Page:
One of the developers of the Oxford-AstraZeneca vaccine has cautioned that future pandemics could be even more deadly than the current Covid crisis.
Prof Dame Sarah Gilbert, who delivered the 44th Richard Dimbleby Lecture, said additional funding for pandemic preparedness was essential to avoid progress being lost. Vaccines may be less effective against the Omicron variety, she added.
People should remain wary until additional information is available, according to Dame Sarah.
She warned that this is not the last time a virus threatens our lives and livelihoods. The reality is that the next one could be far worse. It could be more contagious, more fatal, or both at the same time. She claimed that the Omicron variant’s spike protein contained changes that increased the virus’s transmissibility.
According to Dame Sarah, lower protection against infection and mild sickness does not necessarily imply reduced protection against serious illness and death. She also called for the rapid improvement shown during the epidemic in delivering vaccines and medicines to become the norm. She stated that there was no reason why a universal flu vaccine could not be created to eliminate the threat of influenza.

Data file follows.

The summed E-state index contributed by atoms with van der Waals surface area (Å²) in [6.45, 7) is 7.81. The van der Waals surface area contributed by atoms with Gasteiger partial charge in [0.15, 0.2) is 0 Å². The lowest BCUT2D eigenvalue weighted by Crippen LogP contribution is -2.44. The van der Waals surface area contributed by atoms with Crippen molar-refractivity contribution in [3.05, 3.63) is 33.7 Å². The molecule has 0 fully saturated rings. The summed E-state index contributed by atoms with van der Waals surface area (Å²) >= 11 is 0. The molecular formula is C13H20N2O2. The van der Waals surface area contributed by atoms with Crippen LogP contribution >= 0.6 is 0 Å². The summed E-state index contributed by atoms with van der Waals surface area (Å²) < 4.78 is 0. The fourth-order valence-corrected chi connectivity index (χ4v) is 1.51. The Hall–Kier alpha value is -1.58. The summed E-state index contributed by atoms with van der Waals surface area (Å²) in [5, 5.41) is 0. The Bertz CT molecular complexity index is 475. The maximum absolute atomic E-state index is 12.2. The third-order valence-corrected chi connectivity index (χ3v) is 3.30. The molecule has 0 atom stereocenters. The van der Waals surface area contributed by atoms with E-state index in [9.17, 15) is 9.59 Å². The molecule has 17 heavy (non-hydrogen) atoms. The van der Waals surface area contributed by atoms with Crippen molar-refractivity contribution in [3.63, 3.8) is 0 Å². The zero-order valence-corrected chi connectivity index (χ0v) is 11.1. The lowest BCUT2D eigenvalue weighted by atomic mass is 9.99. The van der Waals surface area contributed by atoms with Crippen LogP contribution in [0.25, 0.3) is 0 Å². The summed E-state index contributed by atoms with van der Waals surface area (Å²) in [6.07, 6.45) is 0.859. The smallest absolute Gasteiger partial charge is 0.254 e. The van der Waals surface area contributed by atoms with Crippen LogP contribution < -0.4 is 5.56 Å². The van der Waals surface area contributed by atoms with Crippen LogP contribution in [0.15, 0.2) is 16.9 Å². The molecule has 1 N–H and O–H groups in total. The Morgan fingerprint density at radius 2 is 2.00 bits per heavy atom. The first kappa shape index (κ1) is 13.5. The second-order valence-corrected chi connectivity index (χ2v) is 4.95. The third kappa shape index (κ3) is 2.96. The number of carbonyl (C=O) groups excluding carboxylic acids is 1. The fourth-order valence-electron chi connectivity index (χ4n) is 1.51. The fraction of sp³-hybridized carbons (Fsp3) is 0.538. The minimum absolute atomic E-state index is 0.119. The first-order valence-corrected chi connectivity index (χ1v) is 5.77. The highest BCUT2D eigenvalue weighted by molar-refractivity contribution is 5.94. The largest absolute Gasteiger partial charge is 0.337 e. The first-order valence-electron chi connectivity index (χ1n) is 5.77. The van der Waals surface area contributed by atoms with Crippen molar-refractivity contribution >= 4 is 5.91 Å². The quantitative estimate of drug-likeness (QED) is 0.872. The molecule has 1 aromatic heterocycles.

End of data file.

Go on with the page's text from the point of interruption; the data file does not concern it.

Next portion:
In an effort to prevent the spread of the Omicron, the government stated on Saturday that visitors to the UK will henceforth be required to take a Covid test before leaving.
Travelers aged 12 and up will be asked to present documentation of a negative PCR or lateral flow test done no more than 48 hours before departure, starting at 04:00 GMT on Tuesday.
After a growing number of Omicron cases were linked to Nigeria, the nation was placed on the travel blacklist. However, a government-adviser scientist described the new travel rules as closing the stable door after the horse has escaped.
Prof Mark Woolhouse claimed the new rules were too late to make a significant difference to a potential Omicron variant wave in the UK.
On Sunday, 86 new instances of the Omicron strain were reported in the United Kingdom, bringing the total number of cases to 246. On Sunday, 43,992 cases and 54 deaths were reported within 28 days following a positive coronavirus test.